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A: There are those who suspect Wildflower Center volunteers are the culpable and capable culprits. Yet, others think staff members play some, albeit small, role. You can torture us with your plant questions, but we will never reveal the Green Guru's secret identity.

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Friday - May 18, 2012

From: New Era, MI
Region: Midwest
Topic: Invasive Plants, Plant Identification
Title: Identification of plant resembling garlic mustard, but with purple flowers
Answered by: Nan Hampton

QUESTION:

While searching for the invasive garlic mustard I am finding a very similar looking plant (triangular, alternate, toothed leaves; four petals, same habitat of shaded roadside and interior woods) except this plant has purple flowers and does not have a garlic odor when crushed. It is colonial, biennial, and exhibits a "C" curved root when pulled. It seems to be very abundant and forming colonies in areas of trilliums and Jack-in-the-Pulpits. Any advice as to the identity of this plant and whether or not it should be treated as invasive? Thank you.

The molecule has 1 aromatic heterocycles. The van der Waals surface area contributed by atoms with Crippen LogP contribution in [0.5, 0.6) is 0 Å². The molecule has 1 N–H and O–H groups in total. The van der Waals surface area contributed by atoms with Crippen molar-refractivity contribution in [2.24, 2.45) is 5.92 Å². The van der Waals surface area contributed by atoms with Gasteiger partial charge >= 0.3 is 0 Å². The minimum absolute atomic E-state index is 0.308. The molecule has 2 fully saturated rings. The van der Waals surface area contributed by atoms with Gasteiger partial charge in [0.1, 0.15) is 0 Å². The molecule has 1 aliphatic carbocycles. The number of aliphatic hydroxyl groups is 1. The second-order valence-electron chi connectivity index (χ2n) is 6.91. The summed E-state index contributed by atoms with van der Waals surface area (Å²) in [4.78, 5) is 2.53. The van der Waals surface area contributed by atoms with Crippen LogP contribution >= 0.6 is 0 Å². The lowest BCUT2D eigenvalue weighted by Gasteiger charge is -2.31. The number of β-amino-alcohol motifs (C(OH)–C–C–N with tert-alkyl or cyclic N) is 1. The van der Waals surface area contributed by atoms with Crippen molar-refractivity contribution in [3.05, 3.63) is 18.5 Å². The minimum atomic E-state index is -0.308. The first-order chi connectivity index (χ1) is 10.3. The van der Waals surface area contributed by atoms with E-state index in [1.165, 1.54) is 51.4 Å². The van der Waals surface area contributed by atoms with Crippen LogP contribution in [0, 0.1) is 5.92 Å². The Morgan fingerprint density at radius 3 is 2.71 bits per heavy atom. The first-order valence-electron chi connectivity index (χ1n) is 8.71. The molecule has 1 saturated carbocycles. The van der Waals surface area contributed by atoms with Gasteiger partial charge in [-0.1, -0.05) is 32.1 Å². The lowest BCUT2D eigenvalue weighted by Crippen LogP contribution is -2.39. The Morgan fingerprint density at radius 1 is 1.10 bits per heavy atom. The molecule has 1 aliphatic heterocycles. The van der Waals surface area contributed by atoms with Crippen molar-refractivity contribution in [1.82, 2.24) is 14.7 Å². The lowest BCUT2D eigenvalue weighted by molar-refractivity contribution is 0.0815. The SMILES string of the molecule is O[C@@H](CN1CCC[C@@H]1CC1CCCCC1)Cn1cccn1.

ANSWER:

A likely possibility for the plant you are seeing that resembles Alliaria petiolata (Garlic mustard) is Hesperis matronalis (Dame's rocket) and it is considered invasive in some areas.  Here are more photos and information from the Virginia Tech Weed Identification Guide and from Missouri Botanical Garden.

You can see some native plants that are poosibilities by doing a search in our Native Plant Database.  Choose "Brassicaceae" from the list of Families.   When the list comes up use the NARROW YOUR SEARCH option to choose "Michigan" from the Select State or Province option and then "Pink", "Purple" and "Violet" from Bloom Color.

If neither Hesperis matronalis (Dame's rocket) nor any of the native plants in our Native Plant Database is the plant you have seen, please visit our Plant Identification page to find links to plant identification forums that accept photos for identification.

 

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